Ah – The One Definition Rule

In response to Scott Meyers’ question on non-inline non-template functions and the one-definition rule, Francis Glassborow replied with a very interesting example of two lexically identical functions that weren’t actually identical.
Try to find the difference:

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// in file 1:
#include
#include
static int i(0);
void f() {
    std::cout << i;
}
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// in file 2:
#include
#include
static int i(0);
void f() {
    std::cout << i;
}

The difference between the two, of course, is that the two functions do not refer to the same instance of i: each translation unit has its own definition and, as such, each version of f refers to its own version of i.

When reading this thread on comp.std.c++, this post convinced me that mr Meyers may well have under-estimated the complexity of what he proposed – and that the one definition rule is likely one of the hardest rules to cope with – and one of the rules one is most likely to stumble upon by accident if one doesn’t conciously avoid it – in the C++ programming language.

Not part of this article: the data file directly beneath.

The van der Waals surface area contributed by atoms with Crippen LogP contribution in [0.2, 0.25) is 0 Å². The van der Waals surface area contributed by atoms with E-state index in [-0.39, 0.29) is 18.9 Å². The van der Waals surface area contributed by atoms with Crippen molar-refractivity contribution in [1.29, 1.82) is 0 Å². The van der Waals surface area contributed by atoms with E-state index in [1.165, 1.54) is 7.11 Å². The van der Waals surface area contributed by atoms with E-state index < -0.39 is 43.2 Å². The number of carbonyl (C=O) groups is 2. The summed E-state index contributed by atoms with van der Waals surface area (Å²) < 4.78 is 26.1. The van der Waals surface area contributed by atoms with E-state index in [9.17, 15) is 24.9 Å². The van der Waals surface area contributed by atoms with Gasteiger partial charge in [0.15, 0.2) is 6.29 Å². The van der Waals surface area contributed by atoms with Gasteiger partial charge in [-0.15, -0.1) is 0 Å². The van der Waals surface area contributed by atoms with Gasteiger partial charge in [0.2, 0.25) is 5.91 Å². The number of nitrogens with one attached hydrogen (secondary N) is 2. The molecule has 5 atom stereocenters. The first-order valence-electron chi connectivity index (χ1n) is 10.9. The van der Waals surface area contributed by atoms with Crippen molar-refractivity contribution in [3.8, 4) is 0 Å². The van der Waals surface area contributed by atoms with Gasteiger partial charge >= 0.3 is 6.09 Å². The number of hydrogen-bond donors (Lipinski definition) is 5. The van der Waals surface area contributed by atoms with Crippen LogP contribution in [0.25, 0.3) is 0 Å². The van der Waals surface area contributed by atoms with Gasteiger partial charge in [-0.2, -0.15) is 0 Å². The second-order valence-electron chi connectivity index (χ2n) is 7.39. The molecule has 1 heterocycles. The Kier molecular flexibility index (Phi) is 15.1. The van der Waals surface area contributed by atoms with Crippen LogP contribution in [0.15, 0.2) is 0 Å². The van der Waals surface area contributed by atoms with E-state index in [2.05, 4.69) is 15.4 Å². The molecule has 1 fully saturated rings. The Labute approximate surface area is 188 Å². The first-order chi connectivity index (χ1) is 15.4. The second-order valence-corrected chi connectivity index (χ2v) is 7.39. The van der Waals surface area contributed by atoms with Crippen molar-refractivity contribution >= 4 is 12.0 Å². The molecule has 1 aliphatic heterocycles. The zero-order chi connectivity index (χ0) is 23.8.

About rlc

Software Analyst in embedded systems and C++, C and VHDL developer, I specialize in security, communications protocols and time synchronization, and am interested in concurrency, generic meta-programming and functional programming and their practical applications. I take a pragmatic approach to project management, focusing on the management of risk and scope. I have over two decades of experience as a software professional and a background in science.
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